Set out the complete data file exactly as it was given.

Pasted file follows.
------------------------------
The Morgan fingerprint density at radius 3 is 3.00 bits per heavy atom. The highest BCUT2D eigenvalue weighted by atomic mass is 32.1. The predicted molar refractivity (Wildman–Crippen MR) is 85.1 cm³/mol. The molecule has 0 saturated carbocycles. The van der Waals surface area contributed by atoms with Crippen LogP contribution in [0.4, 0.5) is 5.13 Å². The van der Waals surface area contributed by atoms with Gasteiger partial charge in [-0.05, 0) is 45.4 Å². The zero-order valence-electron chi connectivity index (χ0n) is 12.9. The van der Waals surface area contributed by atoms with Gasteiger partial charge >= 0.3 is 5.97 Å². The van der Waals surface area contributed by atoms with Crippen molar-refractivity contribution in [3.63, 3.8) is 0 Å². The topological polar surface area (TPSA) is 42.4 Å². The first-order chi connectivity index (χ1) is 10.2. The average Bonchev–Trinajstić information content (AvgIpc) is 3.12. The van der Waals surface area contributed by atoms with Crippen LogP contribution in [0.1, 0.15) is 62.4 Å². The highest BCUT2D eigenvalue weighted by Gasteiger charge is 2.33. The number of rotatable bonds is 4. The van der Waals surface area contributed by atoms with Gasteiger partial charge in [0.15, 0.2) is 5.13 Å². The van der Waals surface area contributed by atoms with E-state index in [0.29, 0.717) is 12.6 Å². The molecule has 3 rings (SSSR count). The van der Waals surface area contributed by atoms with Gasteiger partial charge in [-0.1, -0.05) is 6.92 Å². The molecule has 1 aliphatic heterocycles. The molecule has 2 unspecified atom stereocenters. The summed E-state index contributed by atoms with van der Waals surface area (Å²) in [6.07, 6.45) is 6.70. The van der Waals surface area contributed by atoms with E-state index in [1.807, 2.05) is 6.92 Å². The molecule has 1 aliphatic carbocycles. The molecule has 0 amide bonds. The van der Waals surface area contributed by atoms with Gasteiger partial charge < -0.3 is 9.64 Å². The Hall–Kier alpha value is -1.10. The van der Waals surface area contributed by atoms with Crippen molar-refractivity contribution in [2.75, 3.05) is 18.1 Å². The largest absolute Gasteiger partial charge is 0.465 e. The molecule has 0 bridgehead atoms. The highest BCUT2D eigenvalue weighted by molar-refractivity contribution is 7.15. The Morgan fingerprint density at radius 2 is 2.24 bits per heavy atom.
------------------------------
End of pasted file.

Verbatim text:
The Morgan fingerprint density at radius 3 is 3.00 bits per heavy atom. The highest BCUT2D eigenvalue weighted by atomic mass is 32.1. The predicted molar refractivity (Wildman–Crippen MR) is 85.1 cm³/mol. The molecule has 0 saturated carbocycles. The van der Waals surface area contributed by atoms with Crippen LogP contribution in [0.4, 0.5) is 5.13 Å². The van der Waals surface area contributed by atoms with Gasteiger partial charge in [-0.05, 0) is 45.4 Å². The zero-order valence-electron chi connectivity index (χ0n) is 12.9. The van der Waals surface area contributed by atoms with Gasteiger partial charge >= 0.3 is 5.97 Å². The van der Waals surface area contributed by atoms with Crippen molar-refractivity contribution in [3.63, 3.8) is 0 Å². The topological polar surface area (TPSA) is 42.4 Å². The first-order chi connectivity index (χ1) is 10.2. The average Bonchev–Trinajstić information content (AvgIpc) is 3.12. The van der Waals surface area contributed by atoms with Crippen LogP contribution in [0.1, 0.15) is 62.4 Å². The highest BCUT2D eigenvalue weighted by Gasteiger charge is 2.33. The number of rotatable bonds is 4. The van der Waals surface area contributed by atoms with Gasteiger partial charge in [0.15, 0.2) is 5.13 Å². The van der Waals surface area contributed by atoms with E-state index in [0.29, 0.717) is 12.6 Å². The molecule has 3 rings (SSSR count). The van der Waals surface area contributed by atoms with Gasteiger partial charge in [-0.1, -0.05) is 6.92 Å². The molecule has 1 aliphatic heterocycles. The molecule has 2 unspecified atom stereocenters. The summed E-state index contributed by atoms with van der Waals surface area (Å²) in [6.07, 6.45) is 6.70. The van der Waals surface area contributed by atoms with E-state index in [1.807, 2.05) is 6.92 Å². The molecule has 1 aliphatic carbocycles. The molecule has 0 amide bonds. The van der Waals surface area contributed by atoms with Gasteiger partial charge < -0.3 is 9.64 Å². The Hall–Kier alpha value is -1.10. The van der Waals surface area contributed by atoms with Crippen molar-refractivity contribution in [2.75, 3.05) is 18.1 Å². The largest absolute Gasteiger partial charge is 0.465 e. The molecule has 0 bridgehead atoms. The highest BCUT2D eigenvalue weighted by molar-refractivity contribution is 7.15. The Morgan fingerprint density at radius 2 is 2.24 bits per heavy atom.